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http://dx.doi.org/10.1016/j.canlet.2017.05.031DOI Listing
September 2017

An interesting observation from our experiences with circulating tumour cells.

Lung Cancer 2017 06 28;108:247-249. Epub 2017 Feb 28.

Singapore General Hospital, Department of Anatomical Pathology, Academia, Diagnostics Tower Level 10, 20 College Road, 169856, Singapore.

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http://dx.doi.org/10.1016/j.lungcan.2017.02.015DOI Listing
June 2017

Validation and comparison between current prognostication systems for pancreatic neuroendocrine neoplasms: A single-institution experience with 176 patients.

Surgery 2017 05 19;161(5):1235-1245. Epub 2017 Jan 19.

Duke-National University of Singapore Medical School, Singapore, Republic of Singapore; Division of Medical Oncology, National Cancer Centre Singapore, Singapore, Republic of Singapore.

Background: This article aims to validate and compare the performance of 6 prognostication systems-the World Health Organization 2010 grading criteria, the European Neuroendocrine Tumour Society and the American Joint Committee for Cancer staging systems, the Memorial Sloan Kettering Cancer Center staging and grading systems, as well as the Bilimoria criteria in a cohort of patients with pancreatic neuroendocrine neoplasms at a single institution.

Methods: A retrospective review of 176 patients with histologically proven pancreatic neuroendocrine neoplasm was performed. The prognostic ability of the various prognostication systems for pancreatic neuroendocrine neoplasm was assessed by analyzing the homogeneity, discriminatory ability, monotonicity of gradient, and Akaike information criteria.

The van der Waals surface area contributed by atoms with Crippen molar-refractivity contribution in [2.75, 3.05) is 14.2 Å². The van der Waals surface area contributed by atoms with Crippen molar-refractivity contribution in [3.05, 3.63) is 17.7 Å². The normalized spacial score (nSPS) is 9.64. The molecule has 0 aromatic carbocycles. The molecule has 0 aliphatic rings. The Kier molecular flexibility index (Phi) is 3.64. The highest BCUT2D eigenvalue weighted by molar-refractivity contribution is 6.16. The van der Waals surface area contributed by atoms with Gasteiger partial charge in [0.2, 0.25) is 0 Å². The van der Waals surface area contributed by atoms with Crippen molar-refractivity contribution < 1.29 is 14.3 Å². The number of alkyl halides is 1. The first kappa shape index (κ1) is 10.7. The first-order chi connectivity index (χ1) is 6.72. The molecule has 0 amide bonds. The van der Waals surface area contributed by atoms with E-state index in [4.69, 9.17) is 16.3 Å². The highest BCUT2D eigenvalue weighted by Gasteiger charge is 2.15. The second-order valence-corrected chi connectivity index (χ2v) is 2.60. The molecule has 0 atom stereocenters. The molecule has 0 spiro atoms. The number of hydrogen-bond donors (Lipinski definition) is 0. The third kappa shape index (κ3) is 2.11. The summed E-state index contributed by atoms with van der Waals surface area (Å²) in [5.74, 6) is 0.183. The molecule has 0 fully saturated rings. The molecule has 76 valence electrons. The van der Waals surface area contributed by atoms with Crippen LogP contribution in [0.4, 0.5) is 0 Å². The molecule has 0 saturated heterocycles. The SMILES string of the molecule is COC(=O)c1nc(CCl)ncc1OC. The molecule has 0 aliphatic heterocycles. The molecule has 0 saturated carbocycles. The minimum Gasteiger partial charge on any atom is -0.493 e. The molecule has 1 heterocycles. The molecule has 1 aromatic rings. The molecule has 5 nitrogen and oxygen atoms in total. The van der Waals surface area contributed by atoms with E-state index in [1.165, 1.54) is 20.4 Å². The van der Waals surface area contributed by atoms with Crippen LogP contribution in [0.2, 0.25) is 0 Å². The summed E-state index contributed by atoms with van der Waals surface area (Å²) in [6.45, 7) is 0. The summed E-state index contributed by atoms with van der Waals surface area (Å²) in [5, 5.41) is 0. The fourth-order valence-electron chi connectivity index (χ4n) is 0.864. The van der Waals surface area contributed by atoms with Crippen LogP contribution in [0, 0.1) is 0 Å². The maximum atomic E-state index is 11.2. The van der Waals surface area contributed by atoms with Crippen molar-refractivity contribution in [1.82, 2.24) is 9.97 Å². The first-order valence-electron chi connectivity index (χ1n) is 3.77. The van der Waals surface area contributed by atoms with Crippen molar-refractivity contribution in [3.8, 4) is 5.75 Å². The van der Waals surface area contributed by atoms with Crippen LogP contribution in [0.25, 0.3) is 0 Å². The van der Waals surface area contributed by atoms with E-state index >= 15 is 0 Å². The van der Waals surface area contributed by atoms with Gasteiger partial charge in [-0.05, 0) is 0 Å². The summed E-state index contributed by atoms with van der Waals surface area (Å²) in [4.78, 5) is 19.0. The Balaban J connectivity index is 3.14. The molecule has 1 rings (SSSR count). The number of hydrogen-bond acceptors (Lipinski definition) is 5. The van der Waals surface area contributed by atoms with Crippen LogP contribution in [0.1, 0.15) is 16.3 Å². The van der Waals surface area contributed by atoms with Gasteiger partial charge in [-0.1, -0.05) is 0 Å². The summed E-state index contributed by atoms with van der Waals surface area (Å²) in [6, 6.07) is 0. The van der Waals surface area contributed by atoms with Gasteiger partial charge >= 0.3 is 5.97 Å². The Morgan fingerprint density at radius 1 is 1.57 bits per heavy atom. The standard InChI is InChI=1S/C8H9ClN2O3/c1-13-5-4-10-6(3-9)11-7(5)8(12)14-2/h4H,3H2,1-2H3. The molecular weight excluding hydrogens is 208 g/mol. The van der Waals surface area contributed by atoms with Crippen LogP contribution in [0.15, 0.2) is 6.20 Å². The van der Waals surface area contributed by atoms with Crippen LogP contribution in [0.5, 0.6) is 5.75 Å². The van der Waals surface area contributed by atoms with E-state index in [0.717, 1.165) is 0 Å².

Results: The 5-year overall survival for the 176 patients was 69% and 5-year recurrence-free survival in 119 patients who underwent curative resection was 78%. Comparison between the 6 prognostication systems demonstrated that the World Health Organization 2010 system had the lowest Akaike information criteria score and was hence the best prognostication system in predicting overall survival and recurrence-free survival rates in our cohort of patients. The European Neuroendocrine Tumour Society was superior to the American Joint Committee for Cancer in prognosticating overall survival rates for pancreatic neuroendocrine neoplasms, as there was a statistically significant difference in overall survival across the different stages when stratified by the European Neuroendocrine Tumour Society, while the use of the American Joint Committee for Cancer was limited to distinguishing between patients in stages I and II versus stages III and IV only.

Conclusion: All 6 prognostication systems were useful in the prognostication of pancreatic neuroendocrine neoplasm. The World Health Organization 2010 grading system was the best prognostication system in predicting both overall survival in our entire cohort of patients and recurrence-free survival in the subset of patients who underwent curative resection.
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http://dx.doi.org/10.1016/j.surg.2016.12.001DOI Listing
May 2017

Microarray profiling shows distinct differences between primary tumors and commonly used preclinical models in hepatocellular carcinoma.

BMC Cancer 2015 Oct 31;15:828. Epub 2015 Oct 31.

Department of Surgical Oncology, National Cancer Centre Singapore, Singapore, 169610, Singapore.